Middle East

With new decree, Palestinian leader tightens grip

Palestinian President Mahmoud Abbas has quietly established a constitutional court that analysts say concentrates more power in his hands and may allow him to sideline the Islamist group Hamas in the event of a succession struggle.

The nine-member body, which will have supremacy over all lower courts, was created without fanfare by presidential decree on April 3 and will be inaugurated once its ninth member is sworn in at a ceremony on Monday, officials said.

Critics say the body is packed with jurists from Abbas's Fatah party and risks deepening Palestinian political divisions. Fatah says it is Abbas's right to create the court, which it says is independent of the 81-year-old president.

"Neither the president nor any of the leaders [of Fatah] has a private agenda regarding this issue," said Osama al-Qwasmi, the spokesman for Fatah in the West Bank. "The prime task of the constitutional court is to monitor laws. By the law, it is a completely independent body and we have full confidence in it."

Abbas's decision comes at a time of worsening splits between Fatah and Hamas and as questions are raised about what will happen when the president steps down or if he were to die in office without a successor.

Abbas took office after the death of Yasser Arafat in 2004, and was elected to a four-year term as president in 2005.

But new elections were not held in 2009 and he continues to govern by decree. Parliament has not sat since 2007. In theory, the speaker of parliament, a Hamas member, would take over as president on an interim basis were Abbas to die in office, although Fatah disputes whether that remains constitutional.

While Abbas may have the authority to create the court, which is being established 14 years after the Palestinians drafted a basic law, a form of constitution, some analysts see it as a way of circumventing opposition at a critical time.

"It's a blatant power grab at a time when he knows he can get away with it," said Grant Rumley, a research fellow at the Foundation for Defense of Democracies in Washington, DC.

"From Abbas's standpoint, this is his way of both thwarting his rivals in Hamas and securing his Fatah party's hold on the Palestinian Authority once he is gone," Rumley told Reuters.

Block on rivals?

Palestinian commentators also see the court, whose decisions would be binding on the executive, the legislature and the judiciary, as a means of bolstering presidential authority and marginalizing Hamas. All nine members are either Fatah members or seen by Hamas and others as being allied with Fatah.

"It is as if you are confiscating everything and putting all the institutions in your hands," said Hani al-Masri, an unaffiliated political analyst based in Ramallah.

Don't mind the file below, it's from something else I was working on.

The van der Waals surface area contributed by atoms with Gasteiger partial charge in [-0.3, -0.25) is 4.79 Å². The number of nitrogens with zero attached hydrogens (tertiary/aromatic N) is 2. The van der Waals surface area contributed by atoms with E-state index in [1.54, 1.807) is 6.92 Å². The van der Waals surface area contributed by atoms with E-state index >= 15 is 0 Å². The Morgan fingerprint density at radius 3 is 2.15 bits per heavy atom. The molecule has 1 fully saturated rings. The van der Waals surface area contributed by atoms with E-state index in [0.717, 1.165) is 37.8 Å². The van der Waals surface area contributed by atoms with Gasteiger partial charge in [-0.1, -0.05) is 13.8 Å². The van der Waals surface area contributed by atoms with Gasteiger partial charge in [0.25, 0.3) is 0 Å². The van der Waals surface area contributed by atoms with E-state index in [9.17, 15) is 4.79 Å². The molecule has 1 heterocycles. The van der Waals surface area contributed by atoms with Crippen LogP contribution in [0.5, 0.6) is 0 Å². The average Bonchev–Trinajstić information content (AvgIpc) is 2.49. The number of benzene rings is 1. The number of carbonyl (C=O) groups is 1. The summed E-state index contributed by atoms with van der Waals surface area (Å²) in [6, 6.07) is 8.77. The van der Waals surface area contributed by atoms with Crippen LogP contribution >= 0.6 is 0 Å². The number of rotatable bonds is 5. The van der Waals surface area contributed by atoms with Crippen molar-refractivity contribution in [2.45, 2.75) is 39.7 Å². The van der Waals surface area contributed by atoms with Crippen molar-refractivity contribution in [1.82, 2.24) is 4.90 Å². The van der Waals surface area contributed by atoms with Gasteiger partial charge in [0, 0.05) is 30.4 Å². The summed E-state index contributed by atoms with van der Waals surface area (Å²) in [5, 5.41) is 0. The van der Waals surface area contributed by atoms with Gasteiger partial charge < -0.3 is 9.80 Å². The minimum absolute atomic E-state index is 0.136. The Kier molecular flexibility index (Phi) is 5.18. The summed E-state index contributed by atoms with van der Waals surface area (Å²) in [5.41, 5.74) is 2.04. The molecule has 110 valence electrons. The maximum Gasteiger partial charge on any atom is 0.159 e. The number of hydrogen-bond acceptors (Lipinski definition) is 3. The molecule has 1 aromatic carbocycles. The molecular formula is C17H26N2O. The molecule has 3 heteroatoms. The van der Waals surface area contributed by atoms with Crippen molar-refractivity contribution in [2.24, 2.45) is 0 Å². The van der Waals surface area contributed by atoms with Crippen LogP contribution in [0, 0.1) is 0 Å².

Hamas, which won Palestinian elections in 2006 and seized control in Gaza a year later, saw itself sidestepped during the swearing-in process. Two of the nine members are from Gaza. Fatah said Hamas prevented them from leaving the territory to be sworn in at a ceremony in the West Bank on April 5. So instead they were sworn in via video link on Sunday.

"This is a factional court," said Sami Abu Zuhri, Hamas's spokesman, arguing that it gave Abbas the ability to sidestep parliament if the current one ever sits again or if a new parliament is eventually elected.

Abbas's legal adviser, Hassan al-Awry, said the court was needed in part because parliament's legal status was in question given the lack of elections.

"It is not a shame if the constitutional court would debate this issue," he told Reuters, adding that the justices on the court were all legal experts and independent. "We want a judicial reference should such an issue be brought up."

Yet Palestinian scholars say the court raises problems. Issam Abdeen, a law professor at Birzeit University in the West Bank, said it would have little check on its authority.

"It can be a lethal weapon if misused," he told Reuters, pointing out that Abbas's political opponents, such as Mohammad Dahlan who now lives in exile, have a new hurdle to clear in efforts to mount legal challenges to his authority.

Rumley, of the Foundation for Defense of Democracies, regards the court as a potential barrier to reform.

"Rather than reforming his party, preparing for elections, or reactivating the defunct parliament, [Abbas] is creating another judicial body by presidential decree in order to, among other things, approve presidential decrees," he said.

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